The Congress of Vienna Revisited

PARIS – Two hundred years ago, on September 25, 1814, Russia’s Czar Alexander I and Friedrich Wilhelm III, the King of Prussia, were greeted at the gates of Vienna by Austria’s Emperor Franz I. The start of the Congress of Vienna ushered in the longest period of peace Europe had known for centuries. So why has its anniversary all but been ignored?

True, the Congress of Vienna is mostly viewed as marking the victory of Europe’s reactionary forces after the defeat of Napoleon. Yet, given today’s growing global confusion, if not chaos, something like “Proustian” nostalgia for the Congress may not be out of order. Here, after all, was a meeting that, through tough but successful negotiations, reestablished international order after the upheavals caused by the French Revolution and the Napoleonic Wars. Can we apply any of its lessons today?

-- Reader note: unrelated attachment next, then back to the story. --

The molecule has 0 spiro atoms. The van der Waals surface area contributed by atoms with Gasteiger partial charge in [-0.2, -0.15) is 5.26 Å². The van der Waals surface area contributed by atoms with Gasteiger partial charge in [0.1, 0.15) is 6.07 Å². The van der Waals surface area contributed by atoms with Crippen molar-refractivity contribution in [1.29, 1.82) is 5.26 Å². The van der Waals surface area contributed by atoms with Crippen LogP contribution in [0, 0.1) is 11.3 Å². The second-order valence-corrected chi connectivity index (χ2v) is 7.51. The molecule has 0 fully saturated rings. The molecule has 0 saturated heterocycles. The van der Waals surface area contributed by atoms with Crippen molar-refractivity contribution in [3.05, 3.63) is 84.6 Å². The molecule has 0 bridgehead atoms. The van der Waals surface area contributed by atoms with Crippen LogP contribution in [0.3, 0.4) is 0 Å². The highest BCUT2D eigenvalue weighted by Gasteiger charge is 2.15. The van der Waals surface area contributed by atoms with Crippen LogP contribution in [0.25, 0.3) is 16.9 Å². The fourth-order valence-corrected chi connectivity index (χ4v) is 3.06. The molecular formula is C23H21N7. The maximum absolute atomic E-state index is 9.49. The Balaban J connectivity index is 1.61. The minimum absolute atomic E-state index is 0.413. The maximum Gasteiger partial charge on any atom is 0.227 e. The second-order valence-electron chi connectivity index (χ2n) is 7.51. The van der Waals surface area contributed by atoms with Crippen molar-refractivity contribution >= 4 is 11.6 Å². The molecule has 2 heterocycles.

To answer that question, we should consider not just the 1815 Treaty of Vienna, but also the 1648 Peace of Westphalia and the 1919 Treaty of Versailles, each of which in its own way brought to an end a bloody chapter in European history.

The treaties signed in 1648 concluded nearly a century of religious warfare by enshrining the principle of cuius regio, eius religio (“whose realm, his religion”). The Congress of Vienna reinstated the principle of the balance of power, based on the belief that all parties shared a common interest transcending their respective ambitions, and re-established the Concert of Nations, which for two generations stopped territorial and ideological revisionism of the type seen from 1789 to 1815. By contrast, the Treaty of Versailles, too harsh to be honored and too weak to be enforced, paved the way for World War II.